Colombia has seen a steep rise in attacks on LGBT people, with 76 murders committed in 2020. According to the LGBT rights organisation, Caribe Afirmativo, which co-produced the report into anti-LGBTI violence, the global pandemic exacerbated homophobia, discrimination and exclusion, increasing risks for communities which already face high levels of aggression and discrimination.
Colombia’s northern Caribbean region accounted for 30 of the 76 murders, a regional rise of 58 per cent on the previous year, 80 per cent compared with 2018 and a shocking 170 per cent since 2017. Of the 30 victims in the Caribbean, 14 were gay men, eight were transgender women, seven were gay women and one was a bisexual man. Some had suffered threats and harassment prior to their murders.
Armed groups were targeting LGBT people, particularly in rural zones, said the report. Some people had suffered attacks and discrimination, including of a sexual nature, from other residents. There were at least 23 cases of forced displacement due to threats, principally in the Caribbean departments of Atlántico and Bolívar.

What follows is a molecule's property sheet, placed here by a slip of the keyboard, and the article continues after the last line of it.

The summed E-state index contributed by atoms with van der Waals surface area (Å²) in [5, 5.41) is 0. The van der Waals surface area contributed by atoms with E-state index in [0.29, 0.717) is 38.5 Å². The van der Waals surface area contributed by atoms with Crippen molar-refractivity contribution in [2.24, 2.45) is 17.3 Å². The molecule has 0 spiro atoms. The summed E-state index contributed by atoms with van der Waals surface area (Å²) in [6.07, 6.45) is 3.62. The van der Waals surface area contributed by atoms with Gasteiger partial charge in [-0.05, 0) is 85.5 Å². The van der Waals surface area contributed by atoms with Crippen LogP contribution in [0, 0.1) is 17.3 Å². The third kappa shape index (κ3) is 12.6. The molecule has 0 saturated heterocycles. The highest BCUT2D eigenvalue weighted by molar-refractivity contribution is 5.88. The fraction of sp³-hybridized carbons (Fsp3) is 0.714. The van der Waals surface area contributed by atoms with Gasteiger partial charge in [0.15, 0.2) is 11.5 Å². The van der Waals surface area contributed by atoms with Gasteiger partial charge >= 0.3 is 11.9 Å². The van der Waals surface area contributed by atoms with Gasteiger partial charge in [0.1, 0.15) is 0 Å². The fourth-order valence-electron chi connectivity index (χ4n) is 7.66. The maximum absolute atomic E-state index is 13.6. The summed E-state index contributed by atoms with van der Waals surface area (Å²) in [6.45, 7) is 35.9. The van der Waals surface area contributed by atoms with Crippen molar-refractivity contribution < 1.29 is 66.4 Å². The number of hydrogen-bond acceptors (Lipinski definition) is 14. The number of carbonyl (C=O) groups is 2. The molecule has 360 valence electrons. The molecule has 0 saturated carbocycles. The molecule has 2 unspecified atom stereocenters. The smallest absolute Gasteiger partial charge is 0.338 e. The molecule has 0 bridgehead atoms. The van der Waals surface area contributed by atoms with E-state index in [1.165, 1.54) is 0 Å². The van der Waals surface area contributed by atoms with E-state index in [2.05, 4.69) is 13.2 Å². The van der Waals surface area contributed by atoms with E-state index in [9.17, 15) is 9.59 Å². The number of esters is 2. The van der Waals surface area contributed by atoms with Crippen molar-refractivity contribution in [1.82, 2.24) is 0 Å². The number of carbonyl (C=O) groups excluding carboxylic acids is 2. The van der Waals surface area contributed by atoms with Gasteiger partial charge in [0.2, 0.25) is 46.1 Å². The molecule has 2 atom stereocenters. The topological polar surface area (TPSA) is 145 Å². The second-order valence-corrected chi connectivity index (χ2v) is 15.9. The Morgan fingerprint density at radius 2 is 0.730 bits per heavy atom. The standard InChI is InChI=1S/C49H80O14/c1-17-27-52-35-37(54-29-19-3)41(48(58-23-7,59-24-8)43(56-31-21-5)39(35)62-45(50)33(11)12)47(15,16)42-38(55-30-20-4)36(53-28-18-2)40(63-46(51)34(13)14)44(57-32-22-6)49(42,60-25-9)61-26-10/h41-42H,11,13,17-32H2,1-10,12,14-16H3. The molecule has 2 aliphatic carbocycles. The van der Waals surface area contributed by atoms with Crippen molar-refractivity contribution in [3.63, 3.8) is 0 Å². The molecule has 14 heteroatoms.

State agents also carried out threats and violence towards LGBT people. Of 15 documented cases, 12 involved acts of aggression by police towards transgender women, as well as impeding their ability to work. In September, soldiers shot dead an unarmed transgender woman, Juliana Giraldo, at a military checkpoint in Cauca.
In its annual report on Colombia, published earlier this week, the United Nations High Commissioner for Human Rights registered 388 cases of violence against LGBT people in 2020, including 76 killings. The report found that some investigations were impeded by prejudicial attitudes among state officials.